The Cowboys, a bottom-tier team in the league, ran for 144 yards on 31 attempts with ease. Ezekiel Elliott went into the game questionable with an injury. Tony Pollard is inexperienced. Garrett Gilbert was making his first career start. This added up to make a pretty good scenario for the stout front seven to make some stops and shut down the Cowboys easily.
But Gilbert held his own and the defense couldn’t sell out to the run. For the Steelers, they could not find an answer to the run game. Mondeaux and Davis are not that answer. Let’s hope Alualu can be available next week and going forward.
Mike Tomlin deserves his fair share of criticism
As a staunch Tomlin defender, it is only fair to point out that Sunday was not one of his finest moments.
The Steelers had a crucial third down and fourth down and short where they elected to go for it. Instead of putting their bellcow James Conner on the field, Benny Snell and Anthony McFarland Jr. received those carries.
While Conner didn’t have a great game - nine carries for 22 yards - he has been given glowing endorsements from Tomlin over the course of the season. Instead, Tomlin put in two smaller backs and tried to run them straight up the middle, failing to convert on both occasions.
The game script forced the Steelers to stray from the run game. Trailing the entire contest, there was no way to establish the run game effectively.
Later on came the decision to go for it on fourth and one with around a minute to go. This time, Conner did get the ball but came up short.
I understand the thought process of trying to put the game away. However, the offense up to that point had been very inconsistent. With a five-point lead, the Steelers would have kicked a short field goal and taken an eight-point lead. This would’ve forced the Cowboys to go for the two-point conversion if they scored. Instead, the Cowboys could’ve won outright.
That was certainly a head-scratcher. Fortunately, it ended up working out. The Cowboys didn’t have any timeouts so they had to basically go the length of the field. Chris Boswell had two extra points blocked and the defenders were jumping over long snapper Kam Canaday and nearly blocking kicks.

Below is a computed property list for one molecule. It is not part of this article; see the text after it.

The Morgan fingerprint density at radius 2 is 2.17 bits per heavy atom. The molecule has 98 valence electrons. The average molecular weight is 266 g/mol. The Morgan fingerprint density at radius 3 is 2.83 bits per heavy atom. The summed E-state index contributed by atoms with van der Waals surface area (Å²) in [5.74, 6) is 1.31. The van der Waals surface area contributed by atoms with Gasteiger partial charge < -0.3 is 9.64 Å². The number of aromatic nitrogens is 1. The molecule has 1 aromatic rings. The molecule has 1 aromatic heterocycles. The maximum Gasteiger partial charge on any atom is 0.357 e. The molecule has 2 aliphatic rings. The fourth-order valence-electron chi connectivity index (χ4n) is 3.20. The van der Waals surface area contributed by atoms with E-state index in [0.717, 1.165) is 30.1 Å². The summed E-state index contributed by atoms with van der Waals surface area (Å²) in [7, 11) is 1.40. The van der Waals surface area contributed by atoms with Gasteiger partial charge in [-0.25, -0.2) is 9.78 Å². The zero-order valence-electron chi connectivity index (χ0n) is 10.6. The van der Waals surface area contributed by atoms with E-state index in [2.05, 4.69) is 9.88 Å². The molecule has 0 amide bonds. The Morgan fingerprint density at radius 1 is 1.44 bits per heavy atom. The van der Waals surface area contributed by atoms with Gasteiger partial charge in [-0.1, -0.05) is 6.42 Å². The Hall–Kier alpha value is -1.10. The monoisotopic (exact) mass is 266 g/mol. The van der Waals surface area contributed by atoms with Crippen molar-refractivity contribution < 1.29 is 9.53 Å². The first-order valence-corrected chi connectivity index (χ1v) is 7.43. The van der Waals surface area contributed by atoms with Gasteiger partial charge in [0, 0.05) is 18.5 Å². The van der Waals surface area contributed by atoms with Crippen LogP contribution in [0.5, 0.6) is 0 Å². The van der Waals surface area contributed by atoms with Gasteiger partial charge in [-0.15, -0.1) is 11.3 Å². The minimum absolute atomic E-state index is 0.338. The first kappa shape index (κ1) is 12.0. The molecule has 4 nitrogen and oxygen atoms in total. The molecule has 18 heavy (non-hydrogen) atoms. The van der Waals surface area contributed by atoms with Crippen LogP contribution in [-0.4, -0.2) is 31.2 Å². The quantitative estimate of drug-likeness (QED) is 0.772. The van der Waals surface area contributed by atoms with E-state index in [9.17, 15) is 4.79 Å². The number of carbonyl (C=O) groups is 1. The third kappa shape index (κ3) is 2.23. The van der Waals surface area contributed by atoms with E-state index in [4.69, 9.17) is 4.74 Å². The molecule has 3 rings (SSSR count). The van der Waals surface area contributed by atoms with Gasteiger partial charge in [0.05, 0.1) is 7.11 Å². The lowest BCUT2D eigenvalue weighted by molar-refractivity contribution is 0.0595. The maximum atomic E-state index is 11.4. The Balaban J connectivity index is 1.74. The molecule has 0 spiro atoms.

There was certainly logic to the thought process. It caused extra stress for all involved but, in the end, worked for the Steelers.
This team has a thing for drama, doesn’t it?
This was the trap game Steelers fans were waiting for. The recipe screamed the inevitable annual game where the Steelers fell flat on their face. Don’t discount the emotion and physicality that drained from the Steelers following the win over Baltimore last week. The high from that victory in Baltimore couldn’t quite be matched in intensity facing a bad team like Dallas.
They missed kicks. They got gashed in the run game. Dallas even found a way to make an impact in the return game. Pittsburgh did not make things easy on themselves, either.
Mix all that with the aforementioned Tomlin decisions and the Steelers probably shouldn’t be 8-0. But somehow, they are.
This just goes to show how anyone can beat anyone on any given week. A team starting their fourth quarterback of the season hung with the only undefeated team left in the National Football League. For the second week in a row, that undefeated team looked very vulnerable late in the game but rose to the occasion.
The supposed best team in the NFC in Seattle proved how bad their defense is. New Orleans beat up on the Tampa Bay Buccaneers. Even the potent Kansas City offense is coupled with a weak defense that struggled to stop an average Panthers team. Truly anything can happen in the NFL.
It’s totally feasible that the Steelers might be the most complete team in football. But, again, they almost lost to Dallas. Things are as wide open as they’ve been in the NFL for years. It should be a rather fun next few months.